While we’d like to hope it doesn’t, family members sometimes greet boundaries with defense or hostility. This can take many forms such as deflecting responsibility, victimization, or gaslighting. Understanding these manipulation tactics beforehand helps you spot them later—and deal with them accordingly.  

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11. Less Time Together

Absence makes the heart grow fonder, but it also grants some much-needed breathing room. Sometimes the best thing you can do for yourself is to limit time spent with those who drain you.

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12. You’re in Charge

At the end of the day, you control your life. If a situation makes you uncomfortable, you’re not obligated to stay. If someone doesn’t respect your boundaries, distance yourself from that person. You’re in control to do what’s best for you.

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13. Take Care of Yourself

You’ve put self-care on the backburner long enough! In challenging times, remember to take care of yourself. Whether it’s with some pampering or just giving yourself some time to process, take care of you.

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14. Know It May Take Time

The belief that things will change overnight only disheartens us when it doesn’t happen. As important as it is to have realistic expectations, it’s just as important to remember that mending a relationship takes time.

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15. Walk Away

One of the most important things to remember is that you have the power to walk away. Whether you need a breather or choose to leave an event altogether, you’re in control. If you feel that walking away would be best for all parties, you’re within your rights to do so.

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16. Reflect

When the dust settles on an unpleasant visit or conversation, take some time to reflect. Think about what happened, what could have gone better, or how you may have acted differently. Reflecting on issues can open your eyes to new strategies or why boundaries are necessary.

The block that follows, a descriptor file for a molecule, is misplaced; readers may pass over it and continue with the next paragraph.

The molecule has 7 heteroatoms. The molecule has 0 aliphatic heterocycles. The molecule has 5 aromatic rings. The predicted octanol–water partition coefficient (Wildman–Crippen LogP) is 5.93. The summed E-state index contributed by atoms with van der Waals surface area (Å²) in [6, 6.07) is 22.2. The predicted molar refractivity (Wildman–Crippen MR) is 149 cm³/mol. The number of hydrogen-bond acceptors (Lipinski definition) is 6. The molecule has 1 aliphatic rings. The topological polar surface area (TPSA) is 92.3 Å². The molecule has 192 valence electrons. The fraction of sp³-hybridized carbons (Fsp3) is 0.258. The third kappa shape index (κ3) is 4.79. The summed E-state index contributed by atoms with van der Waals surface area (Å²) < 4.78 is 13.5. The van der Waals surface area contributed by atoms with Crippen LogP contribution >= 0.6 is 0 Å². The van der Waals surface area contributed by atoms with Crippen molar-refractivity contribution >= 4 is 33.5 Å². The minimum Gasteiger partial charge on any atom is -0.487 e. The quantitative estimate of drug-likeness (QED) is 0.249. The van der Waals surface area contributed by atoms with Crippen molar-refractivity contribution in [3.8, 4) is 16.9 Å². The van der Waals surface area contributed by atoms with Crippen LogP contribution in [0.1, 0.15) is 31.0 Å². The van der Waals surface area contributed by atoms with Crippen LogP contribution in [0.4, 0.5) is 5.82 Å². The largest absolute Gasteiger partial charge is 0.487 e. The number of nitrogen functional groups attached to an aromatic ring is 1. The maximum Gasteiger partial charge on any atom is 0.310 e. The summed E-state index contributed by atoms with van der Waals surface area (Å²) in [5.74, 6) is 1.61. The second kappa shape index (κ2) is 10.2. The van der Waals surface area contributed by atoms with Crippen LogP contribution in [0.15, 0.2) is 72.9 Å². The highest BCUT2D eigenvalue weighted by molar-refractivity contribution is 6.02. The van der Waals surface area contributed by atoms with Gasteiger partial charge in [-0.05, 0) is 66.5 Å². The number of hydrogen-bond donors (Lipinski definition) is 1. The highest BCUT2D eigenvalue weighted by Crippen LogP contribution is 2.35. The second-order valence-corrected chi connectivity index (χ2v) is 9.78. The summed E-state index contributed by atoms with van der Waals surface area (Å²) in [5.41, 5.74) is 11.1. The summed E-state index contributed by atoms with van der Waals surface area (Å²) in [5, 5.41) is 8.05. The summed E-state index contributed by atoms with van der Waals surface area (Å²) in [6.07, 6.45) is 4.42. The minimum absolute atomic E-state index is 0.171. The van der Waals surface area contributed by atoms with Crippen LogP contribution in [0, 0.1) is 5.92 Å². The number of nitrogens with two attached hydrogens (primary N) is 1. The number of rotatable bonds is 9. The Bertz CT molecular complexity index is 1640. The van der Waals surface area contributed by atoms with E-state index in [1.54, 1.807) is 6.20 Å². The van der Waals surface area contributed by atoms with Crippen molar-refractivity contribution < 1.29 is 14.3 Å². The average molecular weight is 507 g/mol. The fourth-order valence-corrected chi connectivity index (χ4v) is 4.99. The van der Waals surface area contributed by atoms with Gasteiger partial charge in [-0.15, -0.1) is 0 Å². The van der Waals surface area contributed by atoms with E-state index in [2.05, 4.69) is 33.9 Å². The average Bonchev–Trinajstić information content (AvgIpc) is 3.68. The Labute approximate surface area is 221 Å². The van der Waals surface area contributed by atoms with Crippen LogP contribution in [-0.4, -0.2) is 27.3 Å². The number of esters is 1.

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17. Learn Your Coping Strategies

What calms you down in moments of stress or anger? How do you deal with such strong emotions in a safe and healthy way? Working on your coping mechanisms helps you learn more about what you need and nips unhealthy strategies in the bud.

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18. Establish Consequences

As hard as it can be, establishing consequences for crossed boundaries or inappropriate behavior shows your commitment. Difficult family members probably won’t change on their own if they’re allowed to keep pushing your buttons with no repercussions. 

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19. Have a Support Network

Surrounding yourself with supportive people is one of the best ways to climb a mountain. It can be someone in your own family or a trusted friend—whoever’s closest to you will know your battle and support you in your fight against it.

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20. Do What’s Best For You

You know yourself better than anyone. When push comes to shove, it’s up to you to do what’s best, however that may look.